This is a large contributor to retaining the millennial healthcare worker. Their level of engagement, relationships, communication, and active learning impact their level of satisfaction. Through transformational learning an adult can formulate their own individual concepts, values, feelings and frames of reference which create the ability for one to think autonomously, a critical skill in nursing. Transformative learning assists adults in creating an understanding of meaning, generating their own ideas and the ability to make decisions. Millennial nurses have an increased level of responsibility and decision making in teaching hospitals; they are an essential member of the care team. Studies suggest that the evolution of nursing as a practice has experienced the most significant change with the millennial cohort. Studies suggest the key to developing and retaining millennial is understanding their learning preferences.
Adult Learning Theories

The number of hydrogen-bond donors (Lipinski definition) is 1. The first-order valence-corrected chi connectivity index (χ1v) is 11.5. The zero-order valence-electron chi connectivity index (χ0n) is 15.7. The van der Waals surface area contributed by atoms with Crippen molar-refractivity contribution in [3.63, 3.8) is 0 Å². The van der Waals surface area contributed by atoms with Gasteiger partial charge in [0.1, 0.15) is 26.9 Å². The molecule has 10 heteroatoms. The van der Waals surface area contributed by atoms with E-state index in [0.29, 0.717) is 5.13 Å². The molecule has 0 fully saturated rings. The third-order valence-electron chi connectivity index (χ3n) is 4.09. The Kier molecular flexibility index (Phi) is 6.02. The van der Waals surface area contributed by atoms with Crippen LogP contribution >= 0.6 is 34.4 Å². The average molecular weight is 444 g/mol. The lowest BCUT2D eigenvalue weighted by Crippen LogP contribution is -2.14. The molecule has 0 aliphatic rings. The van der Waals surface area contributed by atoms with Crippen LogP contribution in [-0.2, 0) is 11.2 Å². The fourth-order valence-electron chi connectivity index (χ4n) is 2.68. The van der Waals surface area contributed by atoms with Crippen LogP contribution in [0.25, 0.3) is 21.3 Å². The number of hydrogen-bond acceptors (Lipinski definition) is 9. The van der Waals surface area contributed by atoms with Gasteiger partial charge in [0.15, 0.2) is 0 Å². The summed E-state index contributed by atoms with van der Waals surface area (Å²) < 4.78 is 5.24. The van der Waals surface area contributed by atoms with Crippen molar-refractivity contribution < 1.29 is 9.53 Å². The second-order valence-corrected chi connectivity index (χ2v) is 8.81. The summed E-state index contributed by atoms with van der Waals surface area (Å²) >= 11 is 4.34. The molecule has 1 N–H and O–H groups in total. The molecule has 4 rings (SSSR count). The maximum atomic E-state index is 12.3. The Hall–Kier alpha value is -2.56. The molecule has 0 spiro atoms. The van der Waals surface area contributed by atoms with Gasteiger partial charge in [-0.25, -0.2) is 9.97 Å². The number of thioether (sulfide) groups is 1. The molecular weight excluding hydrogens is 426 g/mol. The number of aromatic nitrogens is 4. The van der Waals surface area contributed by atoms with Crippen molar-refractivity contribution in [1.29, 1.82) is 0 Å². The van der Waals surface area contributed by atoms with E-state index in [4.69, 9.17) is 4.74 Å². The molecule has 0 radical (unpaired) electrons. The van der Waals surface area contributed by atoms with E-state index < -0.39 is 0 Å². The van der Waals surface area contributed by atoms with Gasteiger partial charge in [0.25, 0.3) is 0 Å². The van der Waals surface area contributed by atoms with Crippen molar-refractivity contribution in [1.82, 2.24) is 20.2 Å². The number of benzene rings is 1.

In the creation of learning theories, Knowles who as a pioneer of the phenomenon showed that the idea of adult learning theories has various assumptions. The theory created for the adult learning theory was andragogy. Some of the assumptions of the adult learner are that adult learners move from dependency to increasing self-directedness as he or she matures and can direct his/her own learning (Mangold, 2013). Another assumption is that the theory of andragogy draws on his or her accumulated reservoir of life experiences to aid learning. The adult learner is assumed ready to learn when they assume new social or life roles (Subhan, 2014). The adult leaner is also assumed to be problem-centered and wants to apply new learning immediately and an assumption of the learner is that they are motivated to learn by internal, rather than external, factors (Robb, 2014). Meaning that they are willing to learn and the drive to learn comes from them and not from external incentives.